Making connections

One of the best ways to get settled into life in Turkey is by connecting with other expats who have gone through similar experiences as you. Although you don't want to spend all your time with expats if you're intending to integrate into society, it can help your transition. 

Look for groups online or even consider joining an expat group at a local cafe or restaurant where other expats hang out regularly. This will give you an opportunity to ask questions, learn from their experiences and make some new friends along the way! 


Healthcare in Turkey is generally good but expensive by Turkish standards. Meaning it may still be relatively cheap compared to countries like the United States or Canada but definitely not free like public healthcare systems in some European countries. 

Therefore, getting private health insurance should be something you consider doing before arriving. Talk with your employer (if you have one) about whether they provide any coverage or look into purchasing travel insurance.

For short-term stays such as vacations or business trips abroad that last longer than thirty days but less than twelve months typically fall under this category so read up on what coverage options are available before signing up!

Once you are in the Turkey you can purchase Turkish health insurance which provides you access to the local hospitals and doctors should you need anything.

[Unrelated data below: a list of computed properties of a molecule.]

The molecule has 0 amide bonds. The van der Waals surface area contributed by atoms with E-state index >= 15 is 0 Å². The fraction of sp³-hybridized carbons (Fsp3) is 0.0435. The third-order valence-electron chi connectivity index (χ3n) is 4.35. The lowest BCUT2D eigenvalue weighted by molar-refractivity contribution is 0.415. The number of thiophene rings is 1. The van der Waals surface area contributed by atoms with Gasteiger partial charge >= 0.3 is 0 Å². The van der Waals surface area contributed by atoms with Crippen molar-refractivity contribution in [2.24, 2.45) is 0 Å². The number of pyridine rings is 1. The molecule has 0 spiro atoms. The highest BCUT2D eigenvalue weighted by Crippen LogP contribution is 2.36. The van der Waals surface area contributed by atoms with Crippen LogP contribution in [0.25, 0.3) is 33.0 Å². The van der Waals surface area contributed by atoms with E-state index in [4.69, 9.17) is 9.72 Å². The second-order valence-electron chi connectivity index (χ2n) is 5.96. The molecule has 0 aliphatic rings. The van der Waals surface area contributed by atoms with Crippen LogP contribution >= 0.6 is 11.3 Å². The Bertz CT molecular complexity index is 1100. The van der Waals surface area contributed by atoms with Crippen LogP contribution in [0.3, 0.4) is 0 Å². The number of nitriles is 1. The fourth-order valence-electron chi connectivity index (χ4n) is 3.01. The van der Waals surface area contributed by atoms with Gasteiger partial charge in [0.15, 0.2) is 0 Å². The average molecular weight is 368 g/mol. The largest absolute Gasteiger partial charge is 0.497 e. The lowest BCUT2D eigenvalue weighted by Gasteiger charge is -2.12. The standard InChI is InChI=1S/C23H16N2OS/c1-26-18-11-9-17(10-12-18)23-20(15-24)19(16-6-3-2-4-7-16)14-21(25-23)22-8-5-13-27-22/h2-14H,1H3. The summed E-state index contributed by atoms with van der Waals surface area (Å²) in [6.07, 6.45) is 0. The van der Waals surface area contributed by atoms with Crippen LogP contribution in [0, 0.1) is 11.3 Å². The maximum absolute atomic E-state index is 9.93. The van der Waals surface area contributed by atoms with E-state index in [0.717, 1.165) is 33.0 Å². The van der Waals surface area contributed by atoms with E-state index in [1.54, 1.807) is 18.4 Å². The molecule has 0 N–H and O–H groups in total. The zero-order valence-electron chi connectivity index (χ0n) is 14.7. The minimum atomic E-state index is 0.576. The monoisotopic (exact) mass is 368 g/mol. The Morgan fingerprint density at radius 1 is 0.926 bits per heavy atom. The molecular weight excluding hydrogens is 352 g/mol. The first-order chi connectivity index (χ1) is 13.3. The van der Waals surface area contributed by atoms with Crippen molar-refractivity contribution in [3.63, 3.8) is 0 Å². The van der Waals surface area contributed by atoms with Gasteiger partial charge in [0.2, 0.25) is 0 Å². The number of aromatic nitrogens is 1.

Depending on where in Turkey you are moving, the climate could vary significantly from what it was like in your home country. 

Be sure to research the weather patterns of your new city so that once there, you will have an easier time knowing what clothes or items are necessary for each season (such as air conditioners or heaters). Many don't know, but it often snows in Istanbul for 1 week in the winter time.

Moving abroad can seem like a daunting endeavor but with enough preparation it doesn't have to be too difficult! By understanding the visa requirements and researching potential accommodations beforehand, expats can make their transition into life in Turkey much smoother and simpler than expected. 

Once all of those steps have been taken care of, then all that's left is to get going. Immerse yourself in the language and culture, make friends and enjoy! Soon enough life as an expat in Turkey will feel like second nature.


We do our best to provide the most accurate and helpful information, but rules and procedures can change at short notice. Your experience could be different depending on your country of origin and the locality and office you attend. For the most current information check official government sources and speak to a local attorney or immigration professional. 

Get our newsletter

Subscribe to get our latest Turkey travel tips by email.

    We won't send you spam. Unsubscribe at any time.